As originally posted on The Scholarly Gamer.
As a game that is about killing as many things in as little time as possible, Prototype
doesn’t immediately appear to be particularly good fodder for philosophical debate or in-depth analysis. However, underneath the visceral gameplay lies a mostly forgettable story about an amnesiac trying to figure out what happened to him, but within this story lies a major twist that deserves attention. Though, the attention should not be paid for its brilliance or originality, but for bringing up an interesting question: what gives a person his or her identity?
Suffice it to say that some major plot spoilers follow.
Alex Mercer wakes up in a morgue, with supernatural powers for which he has no explanation or recollection. He goes on a murderous journey for answers, and he eventually find them, to his dismay. He learns that as a researcher for a biomedical engineering firm, he stole a virus (the one currently ravaging Manhattan), was chased to Penn Station, and killed. The consciousness inhabiting Mercer’s body is explained to be the virus itself, as the man named Alex Mercer is dead.
Though the game’s script would have the player believe it is cut and dry, I think it is more complicated than that. I would argue that Alex Mercer lives.
A common discussion of self identity asks the question, “If Person A loses a leg and requires a prosthetic, is he still Person A?” Most agree that he is the same person he was before. The question can be further extended to replacement of all nonvital body parts, and through to the hypothetical implantation of a man’s brain into another person, an animal, a robot, or even an inanimate computer. Does this being retain the identity it once had? Does the self reside in the body, brain, mind, or elsewhere?
An example for discussion is the classic Romero zombie. It has become almost a cliché at this point, but as voiced in Shaun of the Dead
, once she is zombified, the body Shaun is forced to destroy is “not [his] mother any more.” Zombies are creatures with the bodies of the former living, but most would agree that even the full body of a person without his mind can no longer be considered to be the same person.
Notice, I said “mind,” as a zombie still presumably contains the brain of the individual who used to reside in the body. Until it meets up with the business end of a shotgun, of course.
This brings us to the assumption that the mind exists within the brain, and perhaps as a function of the brain. With all of the proper neurons firing and synapses exchanges neurotransmitters, the human brain can produce unique thought, character, and personality. Is this what makes a person who he is?
And that brings us back to poor Alex Mercer (or to the virus inhabiting Mercer’s body). For the better part of Prototype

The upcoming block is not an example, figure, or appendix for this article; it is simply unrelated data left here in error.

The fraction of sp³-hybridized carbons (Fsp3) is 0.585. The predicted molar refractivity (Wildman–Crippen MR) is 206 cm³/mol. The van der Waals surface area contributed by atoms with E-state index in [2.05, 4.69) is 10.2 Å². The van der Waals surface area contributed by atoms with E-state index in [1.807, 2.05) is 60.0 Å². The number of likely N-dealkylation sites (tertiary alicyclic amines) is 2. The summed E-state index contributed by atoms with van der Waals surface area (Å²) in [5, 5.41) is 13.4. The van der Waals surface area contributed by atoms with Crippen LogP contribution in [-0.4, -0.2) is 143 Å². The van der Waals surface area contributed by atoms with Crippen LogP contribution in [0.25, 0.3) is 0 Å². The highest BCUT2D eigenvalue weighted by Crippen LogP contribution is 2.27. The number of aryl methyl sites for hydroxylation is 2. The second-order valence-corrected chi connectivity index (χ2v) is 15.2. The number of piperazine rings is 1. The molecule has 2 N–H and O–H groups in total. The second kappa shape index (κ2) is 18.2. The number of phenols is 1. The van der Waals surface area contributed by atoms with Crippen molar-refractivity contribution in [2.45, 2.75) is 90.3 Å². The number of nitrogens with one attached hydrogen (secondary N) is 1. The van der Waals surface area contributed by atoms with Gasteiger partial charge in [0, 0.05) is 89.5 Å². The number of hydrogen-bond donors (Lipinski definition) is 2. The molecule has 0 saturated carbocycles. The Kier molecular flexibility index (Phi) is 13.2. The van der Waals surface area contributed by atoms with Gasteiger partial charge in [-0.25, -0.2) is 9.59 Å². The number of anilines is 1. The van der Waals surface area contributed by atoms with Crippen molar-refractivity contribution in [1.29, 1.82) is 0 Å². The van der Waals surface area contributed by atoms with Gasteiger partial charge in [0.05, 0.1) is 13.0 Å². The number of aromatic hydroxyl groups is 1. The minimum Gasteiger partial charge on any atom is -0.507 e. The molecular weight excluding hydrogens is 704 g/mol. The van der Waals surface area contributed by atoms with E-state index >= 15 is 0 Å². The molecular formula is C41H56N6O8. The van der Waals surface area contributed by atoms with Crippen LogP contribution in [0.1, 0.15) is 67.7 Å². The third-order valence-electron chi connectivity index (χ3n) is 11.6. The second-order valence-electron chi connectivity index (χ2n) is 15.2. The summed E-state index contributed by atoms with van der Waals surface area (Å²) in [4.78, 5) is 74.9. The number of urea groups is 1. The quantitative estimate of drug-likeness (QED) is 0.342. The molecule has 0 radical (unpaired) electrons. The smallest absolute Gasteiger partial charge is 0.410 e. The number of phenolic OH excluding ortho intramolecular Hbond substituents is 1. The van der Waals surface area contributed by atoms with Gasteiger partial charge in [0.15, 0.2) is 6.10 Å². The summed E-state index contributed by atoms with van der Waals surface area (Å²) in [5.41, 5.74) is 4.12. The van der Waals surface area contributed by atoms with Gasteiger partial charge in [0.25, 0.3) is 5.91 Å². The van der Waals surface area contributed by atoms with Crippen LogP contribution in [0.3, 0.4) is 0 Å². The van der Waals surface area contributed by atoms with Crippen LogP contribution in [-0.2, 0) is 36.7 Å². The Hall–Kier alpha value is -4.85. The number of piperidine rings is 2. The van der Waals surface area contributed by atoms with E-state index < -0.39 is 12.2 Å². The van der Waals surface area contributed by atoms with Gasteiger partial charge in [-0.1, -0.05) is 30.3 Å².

, he believes he is Alex Mercer, although he has physiological abilities he didn’t have before. He identifies himself as Alex Mercer, he holds on to some memories of his past life (his sister Dana, for instance), and this consciousness lives in the body of Alex Mercer. It is difficult to believe that this person is anything but Alex Mercer.
If we consider the biology of it (realizing that it is science fiction, of course), the virus had to do a number of things to Mercer’s body after he was shot to death. It had to use the existing framework (bones, muscles, skin), and find a way to not only reanimate, but control the body’s muscles. It is possible that it built entirely new signaling pathways in order to tell the body what to do, or it is possible that the virus replicated enough and spread through his entire body, yet each individual virus shares a consciousness with the collective, but the most plausible action of the virus is that it inhabits the brain, and uses the existing neuronal connections to control the body.
If this is the case, then it is also likely responsible for the neurons firing that contain Mercer’s memories and his identity. Unlike in the case of the Romero zombie, his brain is present, but it is also still functioning. So either the virus has a collective conscious and each individual virus controls some aspect of Mercer’s body, or it essentially just gave Mercer a second chance at life, with his same brain, and more importantly his same mind
, though in a biologically altered body. Considering the implausibility of the former case (simple chemical signaling between viruses in his eyes to his legs would just be too slow, especially considering the physical feats he pulls off), I would argue the latter. Prototype
's writers would have you believe that Alex Mercer is not Alex Mercer, but I would posit that if somewhere in that freakish body exists the functioning mind of Alex Mercer, then he is in fact Alex Mercer.
What do you think?
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